Mock verification in Kotlin using MockK and Atrium


I have been working with Kotlin a lot lately. It is a really awesome language. Elegant, powerful and succinct, it fixes most of the annoyances that I had with Java, yet it keeps a certain amount of familiarity that allows the transition from it to be very manageable.

Anyhow, I found myself recently having to build a filter in SpringBoot that I wanted to test. For that I needed to use both a mock and verify that behavior at the same time. Kotlin is evolving quite fast and there are plenty of alternatives to choose from. I will show how to do this with two excellent libraries, MockK, and Atrium.

MockK and Atrium, a powerful combo

In the short time that I have been developing Kotlin, I’ve noticed a pattern. Whenever you need something not provided in the standard library, you tend to start by using the existing Java library that you are familiar with. Then, at some point, you figure out there is a native Kotlin library that leverages the features from the language better.

MockK seems to be on its way to become the defacto mocking library for Kotlin apps. With a syntax based heavily around lambdas, it just looks like a DSL, as you can see in this example taken directly from their page:

val car = mockk<Car>()

every { } returns Outcome.OK // returns OK

verify { }

Meanwhile, Atrium is less established, but after getting the recommendation from a colleague, I gave it a try. It uses expect, so for somebody like me who is used to RSpec it is already a win. Anyhow, the syntax takes some time to get used to, but it can be quite expressive. I particularly like combining it with data classes to have exactly one assertion per test instead of many.

The problem at hand

What I was trying to build was not particularly complex. I wanted to write a filter for a SpringBoot application that would inject some headers into the request based on some logic. All controllers would use these values transparently, without having to care about the computation. The filter looks like this.

class Filter : OncePerRequestFilter() {
    lateinit var processor: Processor

    override fun doFilterInternal(request: HttpServletRequest, response: HttpServletResponse, filterChain: FilterChain) {
        val wrappedRequest = HttpServletRequestWrapper(request).apply {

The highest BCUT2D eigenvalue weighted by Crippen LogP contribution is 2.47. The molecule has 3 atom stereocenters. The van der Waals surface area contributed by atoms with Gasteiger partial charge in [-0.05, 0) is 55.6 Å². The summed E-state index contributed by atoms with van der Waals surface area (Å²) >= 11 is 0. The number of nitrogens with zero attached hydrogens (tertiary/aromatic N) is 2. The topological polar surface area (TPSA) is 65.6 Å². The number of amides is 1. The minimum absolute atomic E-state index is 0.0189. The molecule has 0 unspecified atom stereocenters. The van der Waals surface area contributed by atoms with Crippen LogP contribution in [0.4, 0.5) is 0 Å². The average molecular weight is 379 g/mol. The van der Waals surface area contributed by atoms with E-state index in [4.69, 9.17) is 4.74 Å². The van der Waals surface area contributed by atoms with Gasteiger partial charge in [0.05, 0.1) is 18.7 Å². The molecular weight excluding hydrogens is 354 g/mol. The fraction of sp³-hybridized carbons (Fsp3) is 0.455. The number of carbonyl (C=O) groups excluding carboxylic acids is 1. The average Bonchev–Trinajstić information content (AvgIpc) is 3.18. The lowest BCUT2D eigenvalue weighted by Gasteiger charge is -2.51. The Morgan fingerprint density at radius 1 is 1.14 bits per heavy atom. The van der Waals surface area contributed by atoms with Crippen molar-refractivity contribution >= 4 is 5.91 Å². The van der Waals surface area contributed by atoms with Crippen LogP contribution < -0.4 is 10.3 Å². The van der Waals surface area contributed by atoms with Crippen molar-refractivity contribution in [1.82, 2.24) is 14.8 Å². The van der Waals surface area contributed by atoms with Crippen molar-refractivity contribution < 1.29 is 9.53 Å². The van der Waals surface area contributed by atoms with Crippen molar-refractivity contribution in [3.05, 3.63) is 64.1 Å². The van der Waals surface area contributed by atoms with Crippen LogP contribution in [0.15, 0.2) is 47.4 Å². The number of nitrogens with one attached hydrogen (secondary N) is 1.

addHeader(Headers.EXTRA_HEADER, processor.process(request))

        filterChain.doFilter(wrappedRequest, response)

I want to test two things:

  • The filterChain should be called with my wrappedRequest
  • The wrappedRequest should have the correct header in it

Setting up the test

I am using JUnit 5 for the test (Speaking of native libraries, I haven’t tried something like Spock yet). The basic setup of the test requires to set up the filter and the mocks that I need.

internal class FilterTest {
    val request = MockHttpServletRequest()

    lateinit var response: HttpServletResponse

    lateinit var filterChain: FilterChain

    val filter = Filter().apply {
        processor = ProcessorImpl()

I am using annotations to initialize the mocks (which requires annotating the test with MockKExtension). My filterChain is a RelaxedMockK, which means that its methods will return a default value unless otherwise specified.

A very simple test

If I just want to check that the method is being called, I don’t really need much

fun `calls the next step in the filter`() {
    filter.doFilter(request, response, filterChain)
    verify { filterChain.doFilter(any(), response) }

Testing the wrapped request

The previous test is OK, but it is a bit bland for my taste. I want to make sure that that the filterChain is being called with my wrappedRequest, and that it contains the header I injected. This test becomes much more interesting

fun `injects header into the request and passes it to the filter`() {
    filter.doFilter(request, response, filterChain)

    slot<ServletRequest>().let { slot ->
        verify { filterChain.doFilter(capture(slot), response) }

        expect(slot.captured).isA<HttpServletRequestWrapper> {

Not so simple anymore! Let’s break it down.

First we are capturing the first argument for doFilter (i.e: the wrapped request). We are creating a new slot by doing slot<ServletRequest>, and capturing it by passing it in the verify block by doing capture(slot). The let block wrapping everything is there so that we don’t need an extra local variable (and to feel more kotlin-y inside).

After all this slot.captured contains the wrappedRequest that we created in the filter. Here is where Atrium can shine. We use isA first to check that the request is of the right type. Then inside the block subject is the casted type, where we finally check that our header is there.


With this our small filter can be tested properly and with very little overhead. I am no Kotlin connoisseur, but the syntax of both MockK and Atrium feels quite elegant to me, once you wrap your head around it. I think this is a good starting point to build better and better tests without a ton of boilerplate code.